With the elections now behind us, the U.S. Congress needs to address an issue that could delay by years, perhaps even decades, the ability of those with serious diseases to access treatments that will at the very least change their lives for the better, if not save them. The looming “fiscal cliff” – Congress’ current means of tackling a substantial budget deficit – is a combination of tax increases and spending cuts that will kick in January 1, 2013, if no further legislative action is taken. And it’s a huge mistake.
Medical research is a monumentally expensive endeavor that demands investment from nonprofits like the Foundation Fighting Blindness as well as biotech companies and the federal government. It’s a team effort which, in the past, has resulted in a cure for polio and drugs enabling those diagnosed with AIDS to live full and productive lives. Those are just two of innumerable examples.
Not only would the “fiscal cliff” adversely impact long-term public health; it would allow the United States to fall behind other countries and lose valuable time battling diseases such as Alzheimer’s, Parkinson’s, muscular dystrophy and the many retinal degenerations the Foundation has fought, for more than four decades, to eradicate.
That’s why FFB and more than 50 other health-related nonprofits will join Research!America in its “Save Research” campaign November 12-16. Along with our partners, we will raise public awareness and lobby Congress to change its mind before the January 1st deadline.
To find out how you can aid the Foundation in this effort, check out our “We Need Cures, Not Cuts!” web page, which offers guidance on raising awareness, including through social media. I also encourage you to email President Obama and your local members of Congress directly, which you can do with help from our advocacy tool.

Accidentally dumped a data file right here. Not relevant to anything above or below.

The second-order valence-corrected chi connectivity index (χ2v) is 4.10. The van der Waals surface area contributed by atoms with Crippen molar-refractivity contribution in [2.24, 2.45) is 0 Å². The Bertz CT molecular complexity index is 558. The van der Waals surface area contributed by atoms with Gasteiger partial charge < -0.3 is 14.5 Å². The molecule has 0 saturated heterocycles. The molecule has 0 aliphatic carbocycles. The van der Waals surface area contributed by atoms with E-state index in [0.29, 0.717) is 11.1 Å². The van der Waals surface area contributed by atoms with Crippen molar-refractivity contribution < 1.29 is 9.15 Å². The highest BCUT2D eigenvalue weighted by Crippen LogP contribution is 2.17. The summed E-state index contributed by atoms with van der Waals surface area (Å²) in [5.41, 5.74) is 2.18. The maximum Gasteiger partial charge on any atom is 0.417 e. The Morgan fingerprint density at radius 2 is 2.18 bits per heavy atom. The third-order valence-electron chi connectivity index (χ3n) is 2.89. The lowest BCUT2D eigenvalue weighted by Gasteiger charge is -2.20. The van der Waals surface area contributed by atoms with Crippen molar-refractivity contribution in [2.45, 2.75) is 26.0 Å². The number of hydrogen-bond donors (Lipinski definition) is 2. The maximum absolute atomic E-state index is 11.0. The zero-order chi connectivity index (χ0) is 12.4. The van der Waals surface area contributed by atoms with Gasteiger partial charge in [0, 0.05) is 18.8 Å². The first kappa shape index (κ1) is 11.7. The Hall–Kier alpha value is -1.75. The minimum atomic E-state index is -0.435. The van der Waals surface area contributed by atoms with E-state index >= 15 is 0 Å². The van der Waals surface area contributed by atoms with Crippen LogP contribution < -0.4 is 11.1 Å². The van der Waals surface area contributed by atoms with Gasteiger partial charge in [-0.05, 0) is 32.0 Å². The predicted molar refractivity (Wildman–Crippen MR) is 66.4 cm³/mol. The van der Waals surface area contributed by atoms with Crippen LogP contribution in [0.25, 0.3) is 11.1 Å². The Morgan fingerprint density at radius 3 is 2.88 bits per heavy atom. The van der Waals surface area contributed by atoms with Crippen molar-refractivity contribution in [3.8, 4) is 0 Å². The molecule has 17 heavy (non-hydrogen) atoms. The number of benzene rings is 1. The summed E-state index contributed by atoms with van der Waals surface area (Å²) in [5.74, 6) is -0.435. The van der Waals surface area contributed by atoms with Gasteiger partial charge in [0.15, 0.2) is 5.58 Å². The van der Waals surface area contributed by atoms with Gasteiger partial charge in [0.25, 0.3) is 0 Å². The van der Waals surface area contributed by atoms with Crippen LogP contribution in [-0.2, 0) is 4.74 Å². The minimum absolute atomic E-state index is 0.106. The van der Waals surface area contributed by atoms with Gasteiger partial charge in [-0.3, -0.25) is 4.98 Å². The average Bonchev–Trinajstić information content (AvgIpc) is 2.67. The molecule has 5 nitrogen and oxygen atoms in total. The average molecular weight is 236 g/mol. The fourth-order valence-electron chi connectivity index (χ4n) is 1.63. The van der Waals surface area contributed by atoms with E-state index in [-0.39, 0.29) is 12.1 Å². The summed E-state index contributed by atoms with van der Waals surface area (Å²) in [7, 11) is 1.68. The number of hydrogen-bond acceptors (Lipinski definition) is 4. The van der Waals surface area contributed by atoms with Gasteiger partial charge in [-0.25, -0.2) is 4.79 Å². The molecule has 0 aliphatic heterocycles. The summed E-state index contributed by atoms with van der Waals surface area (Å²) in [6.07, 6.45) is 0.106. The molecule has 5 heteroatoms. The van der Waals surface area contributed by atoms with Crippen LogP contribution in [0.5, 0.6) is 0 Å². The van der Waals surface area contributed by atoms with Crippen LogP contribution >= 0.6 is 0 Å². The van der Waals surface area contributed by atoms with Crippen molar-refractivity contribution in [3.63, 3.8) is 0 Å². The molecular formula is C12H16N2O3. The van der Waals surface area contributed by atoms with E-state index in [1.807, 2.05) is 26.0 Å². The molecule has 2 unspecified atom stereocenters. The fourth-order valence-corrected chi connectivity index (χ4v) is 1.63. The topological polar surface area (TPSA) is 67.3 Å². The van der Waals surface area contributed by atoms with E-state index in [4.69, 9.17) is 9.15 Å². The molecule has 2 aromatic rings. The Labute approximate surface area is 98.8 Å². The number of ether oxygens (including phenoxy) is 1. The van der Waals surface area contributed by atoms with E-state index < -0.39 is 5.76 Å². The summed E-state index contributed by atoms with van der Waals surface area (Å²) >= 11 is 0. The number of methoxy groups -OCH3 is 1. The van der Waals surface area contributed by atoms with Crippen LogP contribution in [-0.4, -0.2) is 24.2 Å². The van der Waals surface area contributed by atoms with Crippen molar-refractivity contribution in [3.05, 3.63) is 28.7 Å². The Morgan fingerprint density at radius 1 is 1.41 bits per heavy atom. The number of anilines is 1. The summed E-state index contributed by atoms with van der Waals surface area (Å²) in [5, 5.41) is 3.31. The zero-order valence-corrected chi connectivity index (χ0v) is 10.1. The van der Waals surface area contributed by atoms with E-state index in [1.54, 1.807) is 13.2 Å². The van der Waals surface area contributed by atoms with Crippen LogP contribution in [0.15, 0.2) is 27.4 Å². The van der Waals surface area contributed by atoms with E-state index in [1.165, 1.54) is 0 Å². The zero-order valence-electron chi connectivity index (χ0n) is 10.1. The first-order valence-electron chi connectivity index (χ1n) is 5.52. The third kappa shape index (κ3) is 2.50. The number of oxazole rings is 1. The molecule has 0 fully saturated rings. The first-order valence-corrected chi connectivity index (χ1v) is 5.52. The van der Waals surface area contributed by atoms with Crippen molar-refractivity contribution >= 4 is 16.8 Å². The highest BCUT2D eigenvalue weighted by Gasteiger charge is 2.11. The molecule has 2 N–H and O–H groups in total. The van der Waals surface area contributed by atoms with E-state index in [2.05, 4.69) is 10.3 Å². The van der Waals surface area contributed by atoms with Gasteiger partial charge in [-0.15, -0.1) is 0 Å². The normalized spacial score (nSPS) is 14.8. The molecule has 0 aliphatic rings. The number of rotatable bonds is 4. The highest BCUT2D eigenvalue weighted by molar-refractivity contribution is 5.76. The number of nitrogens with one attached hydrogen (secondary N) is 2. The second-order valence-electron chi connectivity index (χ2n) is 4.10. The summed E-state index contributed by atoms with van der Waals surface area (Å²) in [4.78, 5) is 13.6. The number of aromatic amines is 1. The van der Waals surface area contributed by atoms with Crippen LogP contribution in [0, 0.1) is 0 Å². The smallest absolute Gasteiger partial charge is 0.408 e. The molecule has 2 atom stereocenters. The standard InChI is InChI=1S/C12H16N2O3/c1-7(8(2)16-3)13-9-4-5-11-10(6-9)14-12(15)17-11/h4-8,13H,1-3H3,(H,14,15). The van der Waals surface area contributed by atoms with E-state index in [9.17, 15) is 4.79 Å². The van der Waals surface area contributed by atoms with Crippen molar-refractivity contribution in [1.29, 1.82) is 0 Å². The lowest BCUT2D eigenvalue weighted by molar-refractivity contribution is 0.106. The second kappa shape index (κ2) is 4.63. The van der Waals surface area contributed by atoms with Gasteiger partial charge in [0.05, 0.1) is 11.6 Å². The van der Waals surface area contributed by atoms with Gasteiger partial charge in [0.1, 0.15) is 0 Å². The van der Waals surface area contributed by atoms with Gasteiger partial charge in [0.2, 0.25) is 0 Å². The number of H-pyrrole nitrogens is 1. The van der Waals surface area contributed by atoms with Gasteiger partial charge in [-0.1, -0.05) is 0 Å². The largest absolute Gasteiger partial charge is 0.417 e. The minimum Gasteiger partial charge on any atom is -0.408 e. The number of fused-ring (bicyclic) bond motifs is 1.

So, what does the “fiscal cliff” mean to those with vision-robbing retinal diseases? Worst-case scenario, the National Institutes of Health (NIH), the world’s largest biomedical research agency, and the National Eye Institute (NEI), the part of the NIH that funds vision research, would face significant cuts in funding. The NIH stands to lose up to $4 billion, the NEI $55 million, if Congress fails to act by the end of 2012.
Clearly, the stakes are high for vision research. Even if Congress does act, it is likely that a longer-term debt reduction plan will be negotiated next year that could negatively impact biomedical research funding generally.
So we all need to remain vigilant in our efforts to ensure that legislators understand the importance of federal investment in research and protect it as a budget priority. The reality is that basic research is not something the private sector can, or will, invest in if public support erodes. As numerous studies have shown, this public investment also leads to the creation of jobs in our biotechnology and pharmaceutical sectors.
So I encourage you to join us and the Research!America alliance next week in engaging with your federal elected officials to ensure that biomedical research funding remains a priority in the federal budget.